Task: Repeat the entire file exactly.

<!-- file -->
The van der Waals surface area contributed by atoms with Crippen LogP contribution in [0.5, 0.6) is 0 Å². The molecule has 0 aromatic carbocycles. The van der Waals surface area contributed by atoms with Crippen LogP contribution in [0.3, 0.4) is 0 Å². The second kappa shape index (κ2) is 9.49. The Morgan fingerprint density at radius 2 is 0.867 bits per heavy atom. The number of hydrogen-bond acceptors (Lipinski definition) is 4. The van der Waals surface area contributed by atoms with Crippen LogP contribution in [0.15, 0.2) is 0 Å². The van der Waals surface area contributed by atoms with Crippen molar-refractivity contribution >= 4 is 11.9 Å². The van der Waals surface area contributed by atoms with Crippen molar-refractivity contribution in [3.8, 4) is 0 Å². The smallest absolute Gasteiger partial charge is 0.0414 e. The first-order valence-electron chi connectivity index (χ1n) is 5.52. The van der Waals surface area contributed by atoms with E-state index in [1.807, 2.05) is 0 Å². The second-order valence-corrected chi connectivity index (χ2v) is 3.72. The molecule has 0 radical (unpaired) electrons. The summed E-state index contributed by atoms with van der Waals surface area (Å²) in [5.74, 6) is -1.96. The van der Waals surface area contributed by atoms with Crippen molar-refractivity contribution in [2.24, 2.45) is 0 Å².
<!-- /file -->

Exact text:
The van der Waals surface area contributed by atoms with Crippen LogP contribution in [0.5, 0.6) is 0 Å². The molecule has 0 aromatic carbocycles. The van der Waals surface area contributed by atoms with Crippen LogP contribution in [0.3, 0.4) is 0 Å². The second kappa shape index (κ2) is 9.49. The Morgan fingerprint density at radius 2 is 0.867 bits per heavy atom. The number of hydrogen-bond acceptors (Lipinski definition) is 4. The van der Waals surface area contributed by atoms with Crippen LogP contribution in [0.15, 0.2) is 0 Å². The van der Waals surface area contributed by atoms with Crippen molar-refractivity contribution >= 4 is 11.9 Å². The van der Waals surface area contributed by atoms with Crippen molar-refractivity contribution in [3.8, 4) is 0 Å². The smallest absolute Gasteiger partial charge is 0.0414 e. The first-order valence-electron chi connectivity index (χ1n) is 5.52. The van der Waals surface area contributed by atoms with E-state index in [1.807, 2.05) is 0 Å². The second-order valence-corrected chi connectivity index (χ2v) is 3.72. The molecule has 0 radical (unpaired) electrons. The summed E-state index contributed by atoms with van der Waals surface area (Å²) in [5.74, 6) is -1.96. The van der Waals surface area contributed by atoms with Crippen molar-refractivity contribution in [2.24, 2.45) is 0 Å².